Tonight was the opening concert of Toronto Summer Music, running until August 3rd at multiple venues in Toronto. In this the third year of Jonathan Crow’s tenure as Artistic Director the talent pool seems a bit deeper, suggesting exciting days ahead.
The theme of the festival is “beyond borders”, a fascinating concept. CBC’s Tom Allen, our host for the evening, called ironic attention to the relevance of the subject since November 2016 aka the moment Donald Trump’s presidency put an additional spotlight on immigration, walls & refugees.
It was not your usual concert, featuring Allen’s ironic commentary. I’ll only quote one joke, his opening words of appreciation and pride for Toronto’s Koerner Hall: “unlikely to leave Toronto even if someone does give it $150 million”.
What can it mean, to go beyond borders? A great deal and it gets clearer if you look at the adventurous programming we can expect over the next few weeks thanks to Crow & his team. Music sometimes crosses national borders. Allen wanted to suggest that the music doesn’t know borders, but I’m not so sure. While it was kosher to appropriate exotic cultures 100 or more years ago it’s now understood to be problematic, as the Canadian Opera Company’s experience with Louis Riel and a sacred song used without proper consent illustrates. Okay, so for centuries it’s been okay to borrow, whether it was Mozart going alla Turca or the Roma (or “gypsy”) tunes spicing up violin music. There are of course disciplinary borders too, that can be transcended in performance, between popular folk and classical, or even in the norms of what we expect in a concert.
The juxtaposition of solo piano, accompanied violin, and vocal pieces made everything seem a little edgier, the eclecticism making everything sound better. Usually we get several pieces by a composer such as Chopin, not a single shining jewel as we had tonight in the Ballade in F Minor Op 52, played by Jon Kimura Parker. Allen’s little introductions made the curatorial choices that much stronger, a series of light—hearted explanations, although in speaking of Chopin, that curious exile from Poland, Allen was much more serious, and highly illuminating.
Here’s the program:
- Mozart’s piano sonata in A “Alla turca” –Jon Kimura Parker piano
- Ravel’s “Cinq melodies popularies grecques” –Adrianne Pieczonka soprano & Steven Philcox, piano
- Sarasate’s Zigeunerweisen –Kerson Leong violin & Rachael Kerr piano
- Four Kreisler pieces (La gitana, Lotus Land, Hungarian Dance 17, and Tambourin chinois)—Leong & Kerr
- Chopin Ballade no 4 in F minor – Parker
- Richard Strauss’s Four Last Songs in a new arrangement by John Greer for string quartet & piano –Pieczonka, Philcox and the New Orford String Quartet (Crow, Andrew Wan violin, Eric Nowlin Viola, Brian Manker cello)
What an evening of riches, enhanced by the contrasts between items we were hearing. There’s so much I could say, but I’ll limit it to a few key elements.
The reduced version of the Four Last Songs often sounded like a paraphrase, an original approach to a well-known piece, which isn’t to say it was bad, only that it sounded & felt new both to the ear & as I watched the artists. Curiously a paraphrase or an adaptation of an existing piece also takes us across borders to a new place. I missed the horns in the coda of the first song (“Spring”) and the woodwinds again in the opening to “September”, leading a chap behind me as we walked out to call it “fussy”. We were hearing an inner voice elevated to a prime-time role played beautifully by Crow, but all the same, changing the character of the piece. I didn’t mind although the fellow who was speaking wasn’t quite as thrilled by it. The further we went in the cycle, the more I got used to the sounds of the ensemble and accepted it as “Strauss” rather than “Greer”.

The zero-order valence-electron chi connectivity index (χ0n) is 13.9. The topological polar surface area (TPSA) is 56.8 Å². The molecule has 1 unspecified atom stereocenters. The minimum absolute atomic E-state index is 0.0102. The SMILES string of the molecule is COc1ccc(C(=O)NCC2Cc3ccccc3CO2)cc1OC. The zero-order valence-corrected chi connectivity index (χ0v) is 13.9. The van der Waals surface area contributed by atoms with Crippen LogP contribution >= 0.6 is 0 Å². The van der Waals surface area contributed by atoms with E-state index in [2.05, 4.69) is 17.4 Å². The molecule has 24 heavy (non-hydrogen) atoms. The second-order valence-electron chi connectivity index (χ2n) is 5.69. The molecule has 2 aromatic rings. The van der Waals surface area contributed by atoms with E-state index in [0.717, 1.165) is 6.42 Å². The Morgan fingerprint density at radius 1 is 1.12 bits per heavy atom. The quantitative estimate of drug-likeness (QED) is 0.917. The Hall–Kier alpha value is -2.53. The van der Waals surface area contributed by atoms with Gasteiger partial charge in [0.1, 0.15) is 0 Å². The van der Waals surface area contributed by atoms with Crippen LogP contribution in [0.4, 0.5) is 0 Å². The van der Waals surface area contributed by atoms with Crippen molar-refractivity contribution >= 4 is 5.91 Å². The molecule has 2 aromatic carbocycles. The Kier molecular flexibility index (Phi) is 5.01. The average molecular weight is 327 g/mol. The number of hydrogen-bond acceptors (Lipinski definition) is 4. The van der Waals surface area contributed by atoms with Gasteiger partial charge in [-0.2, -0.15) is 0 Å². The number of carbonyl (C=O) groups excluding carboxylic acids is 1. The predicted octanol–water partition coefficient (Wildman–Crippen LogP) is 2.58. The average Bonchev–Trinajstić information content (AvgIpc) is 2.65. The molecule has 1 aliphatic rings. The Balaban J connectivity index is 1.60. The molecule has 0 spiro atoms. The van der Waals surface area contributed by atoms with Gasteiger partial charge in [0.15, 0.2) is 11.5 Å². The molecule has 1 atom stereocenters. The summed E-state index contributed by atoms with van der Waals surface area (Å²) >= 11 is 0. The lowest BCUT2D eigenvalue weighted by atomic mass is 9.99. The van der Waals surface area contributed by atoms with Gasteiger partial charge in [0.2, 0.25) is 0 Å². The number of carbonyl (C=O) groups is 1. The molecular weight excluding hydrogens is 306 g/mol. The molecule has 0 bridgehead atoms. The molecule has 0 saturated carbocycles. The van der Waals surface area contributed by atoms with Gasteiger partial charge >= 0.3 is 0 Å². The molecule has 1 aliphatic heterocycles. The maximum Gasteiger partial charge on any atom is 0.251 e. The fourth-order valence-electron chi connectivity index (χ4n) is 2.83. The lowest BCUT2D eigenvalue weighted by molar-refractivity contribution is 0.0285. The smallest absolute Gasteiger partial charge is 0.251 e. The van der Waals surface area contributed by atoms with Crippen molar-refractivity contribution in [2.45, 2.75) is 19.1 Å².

Vocal careers seem to be getting shorter. Why? Perhaps the answer is: because few people show the intelligence of Adrianne Pieczonka. I don’t need to mention the voices that are gone because of bad choices. But Pieczonka is sounding amazing, the voice still luscious and round and gleaming top to bottom. Throughout I was astonished to hear her carefully holding back. The high “B” in “Spring” was sung so softly, the B-flat in “Time to Sleep” floated gently. Pieczonka has so much voice to give –she gave us a Liebestod with the Toronto Symphony not so long ago. But contrary to my dumb-ass suggestions (wanting her to undertake bigger tougher roles), the reason she sounds so youthful and indeed so perfect is because she has the backbone to say no to those who can’t see the big picture. Of course this wasn’t opera nor even a normal performance of the Four Last Songs, which normally require a singer to work against the textures of a full orchestra in a big hall, not this tiny group in a small space such as Koerner. Pieczonka’s musicianship was a display of maturity & restraint of the highest order. Artists need to say no more often, resist the temptation to ride the gravy train, because if you sing too much too soon: the career will be over. What a treasure Pieczonka is, what a great voice and especially, what a smart singer, an intelligent artist. She was in tears at the end of the last song, and no wonder. The cycle was given a wonderful original reading. I hope that this version gets performed again.
Parker gave us a very romantic evening of music, whether in the incandescent Chopin that silenced the hall before it exploded in adulation, or the Mozart sonata. And just as Parker was offering virtuosity in the service of beauty & truth, which is to say, without being a show-off, Crow’s programming suggests a comfort with virtuosity for its own sake. Leong’s pieces are all crowd-pleasers, opportunities to tease an audience with pure skill, and Leong didn’t disappoint. Rachael Kerr was mostly functioning in support but had her moments as well.
The festival continues! For further information click here.